An important feature of the alkali atoms typically used for weakly interacting Bose-Einstein condensates is that their interactions are short-ranged and can be well-approximated by a contact interaction. In
2005 the Stuttgart group obtained the first BEC of chromium, a system with an important new feature: Ground state chromium atoms have a large magnetic dipole moment leading to an appreciable dipole-dipole interaction. These interactions are long-ranged and anisotropic, and a range of new physics is expected to arise. Recently, there were a number of breakthroughs with the condensation of dipolar erbium and dysprosium atoms. There has also been considerable progress towards the production of quantum degenerate polar molecules with large electric dipoles.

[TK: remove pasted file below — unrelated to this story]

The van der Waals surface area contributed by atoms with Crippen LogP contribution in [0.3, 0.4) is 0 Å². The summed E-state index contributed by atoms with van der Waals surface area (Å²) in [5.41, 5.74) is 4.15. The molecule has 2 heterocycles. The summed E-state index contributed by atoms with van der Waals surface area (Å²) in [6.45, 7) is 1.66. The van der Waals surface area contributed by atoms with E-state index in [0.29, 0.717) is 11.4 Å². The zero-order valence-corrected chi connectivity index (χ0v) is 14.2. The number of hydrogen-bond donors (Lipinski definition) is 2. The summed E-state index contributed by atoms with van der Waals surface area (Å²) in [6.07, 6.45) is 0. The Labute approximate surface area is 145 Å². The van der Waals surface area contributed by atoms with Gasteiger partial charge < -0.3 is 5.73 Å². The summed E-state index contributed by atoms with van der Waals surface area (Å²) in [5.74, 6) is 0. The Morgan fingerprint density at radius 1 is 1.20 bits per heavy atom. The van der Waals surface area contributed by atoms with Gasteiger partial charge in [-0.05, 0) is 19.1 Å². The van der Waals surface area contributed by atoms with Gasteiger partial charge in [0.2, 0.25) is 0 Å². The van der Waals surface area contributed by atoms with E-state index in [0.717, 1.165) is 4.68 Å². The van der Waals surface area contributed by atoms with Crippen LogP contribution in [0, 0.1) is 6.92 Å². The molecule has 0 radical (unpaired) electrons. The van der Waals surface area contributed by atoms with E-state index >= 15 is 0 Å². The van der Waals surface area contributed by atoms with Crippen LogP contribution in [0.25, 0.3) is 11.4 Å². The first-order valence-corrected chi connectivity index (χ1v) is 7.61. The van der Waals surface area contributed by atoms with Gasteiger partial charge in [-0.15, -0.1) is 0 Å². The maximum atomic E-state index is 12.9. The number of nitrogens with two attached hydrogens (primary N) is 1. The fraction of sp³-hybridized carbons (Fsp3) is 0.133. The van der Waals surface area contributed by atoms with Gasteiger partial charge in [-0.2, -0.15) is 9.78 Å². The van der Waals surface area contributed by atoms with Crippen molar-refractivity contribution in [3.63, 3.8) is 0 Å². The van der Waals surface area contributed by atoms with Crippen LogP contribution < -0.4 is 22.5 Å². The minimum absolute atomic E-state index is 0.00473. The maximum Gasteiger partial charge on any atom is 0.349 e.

In this talk I will review some of the interesting experimental and theoretical work on dipolar systems. Of particular interest is that, in the pancake trap, a momentum dependence of the interaction is predicted which may even lead to a new kind of (weakly interacting) roton. This roton has not been observed experimentally and I will discuss our work that predicts its dramatic manifestation in the density fluctuations.
These effects should be observable in current experiments with recent advances in imaging (e.g. the quantum gas microscope).